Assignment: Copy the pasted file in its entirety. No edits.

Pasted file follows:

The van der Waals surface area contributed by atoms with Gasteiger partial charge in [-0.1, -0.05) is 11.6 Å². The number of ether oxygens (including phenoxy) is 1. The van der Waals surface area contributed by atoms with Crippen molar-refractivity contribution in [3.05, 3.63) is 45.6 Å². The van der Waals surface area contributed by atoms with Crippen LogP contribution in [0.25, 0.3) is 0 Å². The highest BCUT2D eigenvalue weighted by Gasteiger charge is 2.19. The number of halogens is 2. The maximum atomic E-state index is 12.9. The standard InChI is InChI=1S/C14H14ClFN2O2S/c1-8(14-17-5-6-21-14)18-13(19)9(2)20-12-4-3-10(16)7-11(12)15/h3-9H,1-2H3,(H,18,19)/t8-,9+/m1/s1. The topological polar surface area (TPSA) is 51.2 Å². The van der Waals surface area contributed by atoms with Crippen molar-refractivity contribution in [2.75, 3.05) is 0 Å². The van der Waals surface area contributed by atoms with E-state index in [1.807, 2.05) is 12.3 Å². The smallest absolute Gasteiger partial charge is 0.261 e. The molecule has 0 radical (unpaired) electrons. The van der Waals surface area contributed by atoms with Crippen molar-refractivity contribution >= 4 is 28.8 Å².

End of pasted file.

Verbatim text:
The van der Waals surface area contributed by atoms with Gasteiger partial charge in [-0.1, -0.05) is 11.6 Å². The number of ether oxygens (including phenoxy) is 1. The van der Waals surface area contributed by atoms with Crippen molar-refractivity contribution in [3.05, 3.63) is 45.6 Å². The van der Waals surface area contributed by atoms with Crippen LogP contribution in [0.25, 0.3) is 0 Å². The highest BCUT2D eigenvalue weighted by Gasteiger charge is 2.19. The number of halogens is 2. The maximum atomic E-state index is 12.9. The standard InChI is InChI=1S/C14H14ClFN2O2S/c1-8(14-17-5-6-21-14)18-13(19)9(2)20-12-4-3-10(16)7-11(12)15/h3-9H,1-2H3,(H,18,19)/t8-,9+/m1/s1. The topological polar surface area (TPSA) is 51.2 Å². The van der Waals surface area contributed by atoms with Crippen molar-refractivity contribution in [2.75, 3.05) is 0 Å². The van der Waals surface area contributed by atoms with E-state index in [1.807, 2.05) is 12.3 Å². The smallest absolute Gasteiger partial charge is 0.261 e. The molecule has 0 radical (unpaired) electrons. The van der Waals surface area contributed by atoms with Crippen molar-refractivity contribution >= 4 is 28.8 Å².